Lydia expressed what belonging to the church meant to her.
“Landenberg Church is, and has been, much more than just the building. The church is, and has always been, the people, who faithfully gather to praise and thank our beloved Creator God for His good news.
“The church has been, and always will be, a place where one comes to be restored and renewed in spirit, soul and body. A place of acceptance, a place of love, and place where hands are raised in praise to God and where hands are stretched out to all people in need.
“Throughout these 170 years, God’s people have formed loving relationships with one another, through prayer, encouragement, standing together in death and in joy, helping in times of devastation and rebuilding.”
Since coming to the church, Lydia has held every position possible for a layperson. She ticked off some of them: Sunday School teacher, superintendent and chairman of the trustees. But she said her “greatest title” among the congregation is “The Gum Lady.”
“I give out gum to all the kids. I check with their parents first, of course,” she said with a smile. Lydia even received a wedding invitation addressed to, “Mr. William Akerman and Gum Lady,” from one of the students she’d taught in Sunday School.
“I’ve got such love of community and love for the people of this church,” she said.
Hun Ju Lee is the latest in a long line of pastors who have led the Landenberg United Methodist Church. When he was assigned to the church in 2011, he said he was greeted literally with open arms, receiving a big hug upon meeting Lydia Akerman. The warmth and openhearted spirit with which Lee and his wife Jessica, along with children Brian and Grace, were welcomed left an impression on the pastor.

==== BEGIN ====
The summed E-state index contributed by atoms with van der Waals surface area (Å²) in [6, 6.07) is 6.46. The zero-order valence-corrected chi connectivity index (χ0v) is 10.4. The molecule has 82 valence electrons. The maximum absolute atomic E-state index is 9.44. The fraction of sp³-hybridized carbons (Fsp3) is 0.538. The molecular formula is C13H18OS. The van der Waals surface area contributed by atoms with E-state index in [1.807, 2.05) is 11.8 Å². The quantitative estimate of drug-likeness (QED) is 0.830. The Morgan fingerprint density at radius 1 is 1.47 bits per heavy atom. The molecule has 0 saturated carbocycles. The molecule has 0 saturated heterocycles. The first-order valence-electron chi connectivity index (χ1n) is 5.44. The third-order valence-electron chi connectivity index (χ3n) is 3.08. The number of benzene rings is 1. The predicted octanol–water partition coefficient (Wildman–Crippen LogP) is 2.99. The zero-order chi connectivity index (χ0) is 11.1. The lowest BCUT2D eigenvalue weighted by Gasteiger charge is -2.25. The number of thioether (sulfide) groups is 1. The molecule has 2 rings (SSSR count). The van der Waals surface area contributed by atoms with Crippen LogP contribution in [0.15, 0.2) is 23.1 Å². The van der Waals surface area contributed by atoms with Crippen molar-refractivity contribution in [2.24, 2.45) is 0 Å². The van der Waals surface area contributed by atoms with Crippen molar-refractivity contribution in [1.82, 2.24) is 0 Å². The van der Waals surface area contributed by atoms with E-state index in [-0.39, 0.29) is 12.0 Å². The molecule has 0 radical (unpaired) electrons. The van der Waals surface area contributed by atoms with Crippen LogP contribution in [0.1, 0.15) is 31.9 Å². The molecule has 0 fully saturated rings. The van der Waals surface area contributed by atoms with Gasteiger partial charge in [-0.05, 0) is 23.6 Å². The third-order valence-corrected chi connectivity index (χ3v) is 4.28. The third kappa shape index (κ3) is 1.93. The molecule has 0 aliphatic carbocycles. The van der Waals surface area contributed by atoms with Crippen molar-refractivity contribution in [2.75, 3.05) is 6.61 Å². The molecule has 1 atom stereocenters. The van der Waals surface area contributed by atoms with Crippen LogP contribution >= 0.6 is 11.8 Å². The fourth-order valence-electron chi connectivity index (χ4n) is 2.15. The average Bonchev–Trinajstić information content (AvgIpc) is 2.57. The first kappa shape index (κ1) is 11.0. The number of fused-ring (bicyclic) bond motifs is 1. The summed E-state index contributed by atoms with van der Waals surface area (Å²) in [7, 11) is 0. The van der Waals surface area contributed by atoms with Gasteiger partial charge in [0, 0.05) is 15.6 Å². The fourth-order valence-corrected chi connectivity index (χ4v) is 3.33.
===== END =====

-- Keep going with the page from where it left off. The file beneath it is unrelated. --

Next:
“I felt so blessed,” he said. “No more and no less than that.”
The South Korean native’s original plan was to study in the U.S and then “go back home to teach or have a ministry and teach. But God guided me to [something] totally different,” he said.
He received his master of divinity degree from Drew University in New Jersey in 2005, then graduated from Princeton Theological Seminary with a degree in Christian education. Lee served as pastor at two churches in Delaware County before arriving in Landenberg.
In his seven years in Landenberg, the Rev. Lee said he is continually impressed by the connections between members and their long affiliations with the church. And although the church now probably has non-natives and native members in equal number, Alma Rigler summed up why those connections remain so strong.
“People never want to leave,” she said.
Natalie Smith may be contacted at